No one radio is going to work for all the things you want it to do - sorry, but that's just the way radios are. You are going to need at least a couple of radios. Each team should look to recruit a radio person to handle the communications for anything beyond local use. The good thing is that the radio person can be someone who might not be suited to other types of jobs on your team such as patrolling. The radio person could be a teenager or a senior citizen, or maybe a person with some type of a handicap.
The FRS radio is becoming very popular among survivalists. The Family Radio Service radios have several benefits; they're small, have a long battery life, are easy to use, provide fairly clear communications, and can be used with an earbud. We want to look at one with 14 channels and 38 interference codes (not privacy codes); don't get the ones with only a few channels. Some drawbacks:
CB Radios -Local Communications
Every family should have at least one of these radios they are very good for listening to the "bubba's" and find out what's going on out there. You can get a mag mount whip antenna to use on your car and you can also use it in your house by placing it on a "steel "cookie sheet. The Maxon handheld CB is used by lots of survivalist but is does require lots of batteries when not used with the 12volt adapter. Car mobile CB's can be used in the house by running them off of a deep cycle battery or a power supply that converts 120volts ac to 12 volts DC. I would recommend the deep cycle battery and a battery charger that way you can use your gear when the power goes out.
2-Meter FM Radios - Local Communications
This type of radio is the first type that you will need to have a license to use now (if the SHTF who cares?). You can get a shall handheld radio knows as an HT which can put out up to 5 watts, or you can get a mobile radio that can put out up to 50 watts. The good thing about these radios is that the FCC says you can use up to a 1200-watt amplifier if you need it to communicate, but you should use the least amount of power necessary. These radios are designed to run on 12v DC so again you will need a battery or a power supply. When you get a radio make sure you get one with extended receive on it; this lets you use the radio as a scanner as well as a transmitter. They will normally pick up between 136 MHz to 180 MHz but some radios can be tweaked to pick up much more then this. Unlike CB's these FM radios are quiet (no static) when no one is talking. Some radios have features that will keep them quiet unless some one calls your radio with a special code; that way you don't have to listen to other folks talking. These radios cost between $140-$250 new on the average. While these radios get the best distance when using repeaters which retransmit the signals, they also work using the simplex mode which is just radio to radio (more private but less distance). There are many more channel options available with this radio than either CB or FRS Radios (No-Code tech license)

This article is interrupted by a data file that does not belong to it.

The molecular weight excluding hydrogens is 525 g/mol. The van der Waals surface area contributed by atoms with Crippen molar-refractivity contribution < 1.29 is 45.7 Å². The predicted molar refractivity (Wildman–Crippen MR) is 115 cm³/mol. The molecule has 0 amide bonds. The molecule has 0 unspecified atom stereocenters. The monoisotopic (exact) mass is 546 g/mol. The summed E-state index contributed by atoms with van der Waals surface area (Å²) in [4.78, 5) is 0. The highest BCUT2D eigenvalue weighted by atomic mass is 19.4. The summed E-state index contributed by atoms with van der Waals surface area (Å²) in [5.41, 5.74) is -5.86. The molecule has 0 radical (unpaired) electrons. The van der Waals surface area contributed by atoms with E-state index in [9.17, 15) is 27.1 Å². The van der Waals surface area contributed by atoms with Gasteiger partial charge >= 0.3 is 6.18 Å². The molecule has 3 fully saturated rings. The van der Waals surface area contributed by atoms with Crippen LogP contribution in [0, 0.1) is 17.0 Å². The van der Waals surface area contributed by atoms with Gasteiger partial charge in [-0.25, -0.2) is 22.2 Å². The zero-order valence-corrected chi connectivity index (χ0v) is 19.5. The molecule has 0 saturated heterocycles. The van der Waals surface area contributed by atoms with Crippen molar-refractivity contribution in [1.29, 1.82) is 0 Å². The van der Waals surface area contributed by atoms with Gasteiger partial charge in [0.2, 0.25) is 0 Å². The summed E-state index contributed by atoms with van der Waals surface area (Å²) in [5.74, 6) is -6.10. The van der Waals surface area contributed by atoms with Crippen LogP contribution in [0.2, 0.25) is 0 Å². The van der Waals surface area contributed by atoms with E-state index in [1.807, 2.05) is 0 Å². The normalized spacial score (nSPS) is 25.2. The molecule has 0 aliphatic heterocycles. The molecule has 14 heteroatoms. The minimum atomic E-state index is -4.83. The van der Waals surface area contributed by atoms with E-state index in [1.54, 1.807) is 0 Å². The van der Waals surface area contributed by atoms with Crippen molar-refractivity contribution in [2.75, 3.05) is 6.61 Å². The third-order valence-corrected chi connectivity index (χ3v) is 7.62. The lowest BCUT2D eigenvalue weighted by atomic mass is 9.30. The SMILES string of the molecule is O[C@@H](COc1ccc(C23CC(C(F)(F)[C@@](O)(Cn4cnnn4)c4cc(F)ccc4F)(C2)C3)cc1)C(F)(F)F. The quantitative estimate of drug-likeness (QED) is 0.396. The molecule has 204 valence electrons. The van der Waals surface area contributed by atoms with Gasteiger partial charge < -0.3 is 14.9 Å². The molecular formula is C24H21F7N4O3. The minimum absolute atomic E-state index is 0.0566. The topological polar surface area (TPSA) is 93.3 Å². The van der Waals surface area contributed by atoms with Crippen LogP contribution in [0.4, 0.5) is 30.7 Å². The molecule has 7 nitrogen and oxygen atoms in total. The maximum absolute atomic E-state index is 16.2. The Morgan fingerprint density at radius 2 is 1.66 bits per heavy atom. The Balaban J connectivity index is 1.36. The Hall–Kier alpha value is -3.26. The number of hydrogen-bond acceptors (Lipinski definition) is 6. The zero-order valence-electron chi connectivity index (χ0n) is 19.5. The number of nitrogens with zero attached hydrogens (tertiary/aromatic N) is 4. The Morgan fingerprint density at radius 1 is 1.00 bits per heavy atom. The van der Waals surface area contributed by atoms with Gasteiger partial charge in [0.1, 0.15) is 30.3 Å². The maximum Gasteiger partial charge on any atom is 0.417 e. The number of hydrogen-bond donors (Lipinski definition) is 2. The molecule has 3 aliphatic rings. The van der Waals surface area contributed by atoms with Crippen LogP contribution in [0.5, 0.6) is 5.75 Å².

2 Meter SSB Radios - Medium Long Range
The two-meter single side band radio can give you communications over several hundred to a thousand miles depending on atmospheric conditions. There are a lot less of these radios around because of the price; they cost around $1200 new and can be found for about $400 dollars used. ((No-Code tech license)
High Frequency (HF) Radios - Long Range
These radios can give you nationwide or worldwide communications. I have talked to people all over the world using a homemade antenna and 100 watts output. The problem is that you have to be able to use multiple bands on the radio, and you may not be able to talk when you want to but when the atmosphere lets you. These radios can be had used for $400 and between $800-$2000 new. If you get one, get one with a general coverage receiver. That way you can listen to shortwave broadcasts also. ICom, Kenwood and Yeasue are big names in this radio; Ten Tec is made in America. (Amateur radio listen required -Morse code 5-wpm basic license)
There are three ways to get more distance
1. Get a better antenna - a beam antenna will give you more distance than a vertical antenna
2. Add more power -you will talk farther with 100 watts then you will with 5 watts (all other thing begin equal)
3.Add height to your antenna - the higher the antenna the further you will talk, so climb a tree or hill if your signal is not making it.
Get your radios now, set them up and have a ham test them, then you will have a good reason to get your license. If you are studying for the test, study the question and the right answer only. Don't worry about why - you can learn that later after you get your license. You can get the book by the American Radio Relay League called: Look Who's Talking Now; it has the exact questions and answers from the test. You can also get the information on sudio [cassette] tapes to listen to on the way to work.
This is only a primer - there is no way to cover every thing in a short article.